Energy modeling is key to determining microgrid feasibility

March 31, 2022
An aging energy infrastructure, extreme weather events, new emissions mandates and the rising cost of energy are driving many businesses to look for reliable, cleaner and more affordable energy sources. According to a new white paper from Cummins, these factors are driving growing interest in microgrids, and energy modeling is a key first step in determining microgrid feasibility.

A new white paper from Cummins explores how energy modeling can be used to determine microgrid feasibility without any major upfront costs.

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An aging energy infrastructure, extreme weather events, new emissions mandates and the rising cost of energy are driving many businesses to look for reliable, cleaner and more affordable energy sources. According to a new white paper from Cummins, these factors are driving the growing interest in microgrids. The author notes that “the first key step when considering a microgrid is to look at the economics of different technically feasible solutions.” This analysis can be done with an energy modeling system.

The paper focuses on techno-economic modeling, which uses the financial, environmental and technical inputs of a project in virtual simulations. “Typically, a model will evaluate hundreds, if not thousands, of different scenarios, over a defined period, to determine the most efficient and effective system architecture for a given project and its location,” according to the paper. Because the energy models are simulation based, they can be quickly modified based on new information and without significant expense.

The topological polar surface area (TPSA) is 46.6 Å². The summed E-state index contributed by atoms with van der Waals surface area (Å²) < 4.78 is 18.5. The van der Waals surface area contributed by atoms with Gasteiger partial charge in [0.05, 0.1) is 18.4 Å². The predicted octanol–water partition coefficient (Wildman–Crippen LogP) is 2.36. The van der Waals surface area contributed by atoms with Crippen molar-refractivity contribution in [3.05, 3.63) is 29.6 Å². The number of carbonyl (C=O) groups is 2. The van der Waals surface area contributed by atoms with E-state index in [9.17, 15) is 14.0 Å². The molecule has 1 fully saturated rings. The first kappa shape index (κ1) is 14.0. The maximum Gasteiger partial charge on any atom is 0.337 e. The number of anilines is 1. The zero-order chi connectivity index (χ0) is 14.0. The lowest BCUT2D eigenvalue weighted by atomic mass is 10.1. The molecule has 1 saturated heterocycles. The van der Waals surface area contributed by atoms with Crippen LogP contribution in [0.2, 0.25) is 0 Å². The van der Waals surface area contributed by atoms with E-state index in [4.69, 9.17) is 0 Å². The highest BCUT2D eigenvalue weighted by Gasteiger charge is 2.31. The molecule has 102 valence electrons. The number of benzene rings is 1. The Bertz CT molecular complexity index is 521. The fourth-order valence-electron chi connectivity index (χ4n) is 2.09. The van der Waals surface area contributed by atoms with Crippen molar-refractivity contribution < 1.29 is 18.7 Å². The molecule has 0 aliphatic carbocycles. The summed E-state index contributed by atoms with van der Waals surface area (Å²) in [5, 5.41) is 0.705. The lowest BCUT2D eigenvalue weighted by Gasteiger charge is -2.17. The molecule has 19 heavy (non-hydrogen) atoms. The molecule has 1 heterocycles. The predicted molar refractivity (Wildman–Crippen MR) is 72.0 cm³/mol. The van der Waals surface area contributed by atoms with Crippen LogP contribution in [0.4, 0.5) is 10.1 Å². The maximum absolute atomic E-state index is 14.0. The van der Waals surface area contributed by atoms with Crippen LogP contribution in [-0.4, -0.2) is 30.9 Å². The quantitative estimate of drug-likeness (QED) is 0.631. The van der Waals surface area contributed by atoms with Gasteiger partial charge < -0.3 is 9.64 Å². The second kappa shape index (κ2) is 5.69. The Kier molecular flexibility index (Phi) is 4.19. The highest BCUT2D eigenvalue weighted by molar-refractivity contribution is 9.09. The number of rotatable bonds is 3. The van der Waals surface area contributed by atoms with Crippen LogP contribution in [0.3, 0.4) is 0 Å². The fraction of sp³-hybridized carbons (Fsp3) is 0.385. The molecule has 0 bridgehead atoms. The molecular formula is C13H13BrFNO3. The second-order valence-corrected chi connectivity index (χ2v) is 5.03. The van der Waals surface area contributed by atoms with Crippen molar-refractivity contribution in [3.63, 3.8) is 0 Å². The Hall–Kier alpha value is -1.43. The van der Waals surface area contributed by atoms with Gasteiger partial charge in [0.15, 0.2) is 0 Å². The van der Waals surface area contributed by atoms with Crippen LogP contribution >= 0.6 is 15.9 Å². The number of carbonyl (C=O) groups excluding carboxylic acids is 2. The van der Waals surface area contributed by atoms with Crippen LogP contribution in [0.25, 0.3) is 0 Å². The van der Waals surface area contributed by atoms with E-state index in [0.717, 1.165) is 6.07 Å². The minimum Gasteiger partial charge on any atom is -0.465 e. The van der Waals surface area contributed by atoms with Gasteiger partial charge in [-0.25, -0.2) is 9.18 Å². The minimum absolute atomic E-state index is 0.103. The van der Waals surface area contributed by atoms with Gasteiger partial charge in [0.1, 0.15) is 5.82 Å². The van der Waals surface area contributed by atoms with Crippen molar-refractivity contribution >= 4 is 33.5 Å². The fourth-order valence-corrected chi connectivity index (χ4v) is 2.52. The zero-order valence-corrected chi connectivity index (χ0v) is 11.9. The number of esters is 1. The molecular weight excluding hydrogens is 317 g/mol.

Energy modeling is a very helpful tool to determine the feasibility of a project without any major upfront costs. It is a critical first step for iteratively developing, validating and optimizing potential system approaches. — Cummins, “Energy Modeling: An Essential Step in Microgrid Projects”

In addition to outlining key benefits of energy modeling, Cummins provides guidance on the critical data points needed to create a successful microgrid feasibility model. First, it’s important to understand the objectives of the microgrid project. Is it to reduce system operation costs, manage capital expenses, reduce emissions or improve resiliency? Is it some combination of all of the above?

The second critical component to understand is the load profile. Cummins explains how to gather accurate load profile data because “the more accurate the load profile data, the more accurate the model results will be.”

Fuel costs and availability, space constraints, power outages and available incentives are also key data points for creating a successful energy model. Download the paper for free from the Microgrid Knowledge white paper library.

About the Author

Kathy Hitchens | Special Projects Editor

I work as a writer and special projects editor for Microgrid Knowledge. I have over 30 years of writing experience, working with a variety of companies in the renewable energy, electric vehicle and utility sector, as well as those in the entertainment, education, and financial industries. I have a BFA in Media Arts from the University of Arizona and a MBA from the University of Denver.

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